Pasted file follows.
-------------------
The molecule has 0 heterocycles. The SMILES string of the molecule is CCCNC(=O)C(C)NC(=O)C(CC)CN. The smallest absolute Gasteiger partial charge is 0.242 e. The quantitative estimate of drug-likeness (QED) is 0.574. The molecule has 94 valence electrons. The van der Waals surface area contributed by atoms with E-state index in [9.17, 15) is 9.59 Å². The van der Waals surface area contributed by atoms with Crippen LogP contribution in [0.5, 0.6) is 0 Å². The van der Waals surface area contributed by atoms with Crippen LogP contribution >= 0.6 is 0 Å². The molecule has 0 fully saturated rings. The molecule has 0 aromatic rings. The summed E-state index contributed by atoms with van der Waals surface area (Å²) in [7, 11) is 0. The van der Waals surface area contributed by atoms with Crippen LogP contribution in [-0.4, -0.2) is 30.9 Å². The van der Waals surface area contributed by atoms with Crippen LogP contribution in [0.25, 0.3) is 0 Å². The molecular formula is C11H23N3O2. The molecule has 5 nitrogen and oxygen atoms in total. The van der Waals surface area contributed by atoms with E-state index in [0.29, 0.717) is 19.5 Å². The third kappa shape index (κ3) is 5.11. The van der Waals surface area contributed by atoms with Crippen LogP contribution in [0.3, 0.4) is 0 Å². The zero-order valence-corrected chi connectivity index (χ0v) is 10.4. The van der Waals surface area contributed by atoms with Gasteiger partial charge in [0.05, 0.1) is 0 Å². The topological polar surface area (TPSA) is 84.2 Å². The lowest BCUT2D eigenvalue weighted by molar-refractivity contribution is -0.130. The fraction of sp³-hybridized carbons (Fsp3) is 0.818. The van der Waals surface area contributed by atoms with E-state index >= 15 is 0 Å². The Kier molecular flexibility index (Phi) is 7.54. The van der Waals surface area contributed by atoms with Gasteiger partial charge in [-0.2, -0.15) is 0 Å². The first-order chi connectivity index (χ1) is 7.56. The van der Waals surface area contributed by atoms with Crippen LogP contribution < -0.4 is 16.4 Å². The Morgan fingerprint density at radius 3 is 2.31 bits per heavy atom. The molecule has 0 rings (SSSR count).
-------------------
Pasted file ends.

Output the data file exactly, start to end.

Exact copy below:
The molecule has 0 heterocycles. The SMILES string of the molecule is CCCNC(=O)C(C)NC(=O)C(CC)CN. The smallest absolute Gasteiger partial charge is 0.242 e. The quantitative estimate of drug-likeness (QED) is 0.574. The molecule has 94 valence electrons. The van der Waals surface area contributed by atoms with E-state index in [9.17, 15) is 9.59 Å². The van der Waals surface area contributed by atoms with Crippen LogP contribution in [0.5, 0.6) is 0 Å². The van der Waals surface area contributed by atoms with Crippen LogP contribution >= 0.6 is 0 Å². The molecule has 0 fully saturated rings. The molecule has 0 aromatic rings. The summed E-state index contributed by atoms with van der Waals surface area (Å²) in [7, 11) is 0. The van der Waals surface area contributed by atoms with Crippen LogP contribution in [-0.4, -0.2) is 30.9 Å². The van der Waals surface area contributed by atoms with Crippen LogP contribution in [0.25, 0.3) is 0 Å². The molecular formula is C11H23N3O2. The molecule has 5 nitrogen and oxygen atoms in total. The van der Waals surface area contributed by atoms with E-state index in [0.29, 0.717) is 19.5 Å². The third kappa shape index (κ3) is 5.11. The van der Waals surface area contributed by atoms with Crippen LogP contribution in [0.3, 0.4) is 0 Å². The zero-order valence-corrected chi connectivity index (χ0v) is 10.4. The van der Waals surface area contributed by atoms with Gasteiger partial charge in [0.05, 0.1) is 0 Å². The topological polar surface area (TPSA) is 84.2 Å². The lowest BCUT2D eigenvalue weighted by molar-refractivity contribution is -0.130. The fraction of sp³-hybridized carbons (Fsp3) is 0.818. The van der Waals surface area contributed by atoms with E-state index >= 15 is 0 Å². The Kier molecular flexibility index (Phi) is 7.54. The van der Waals surface area contributed by atoms with Gasteiger partial charge in [-0.2, -0.15) is 0 Å². The first-order chi connectivity index (χ1) is 7.56. The van der Waals surface area contributed by atoms with Crippen LogP contribution < -0.4 is 16.4 Å². The Morgan fingerprint density at radius 3 is 2.31 bits per heavy atom. The molecule has 0 rings (SSSR count).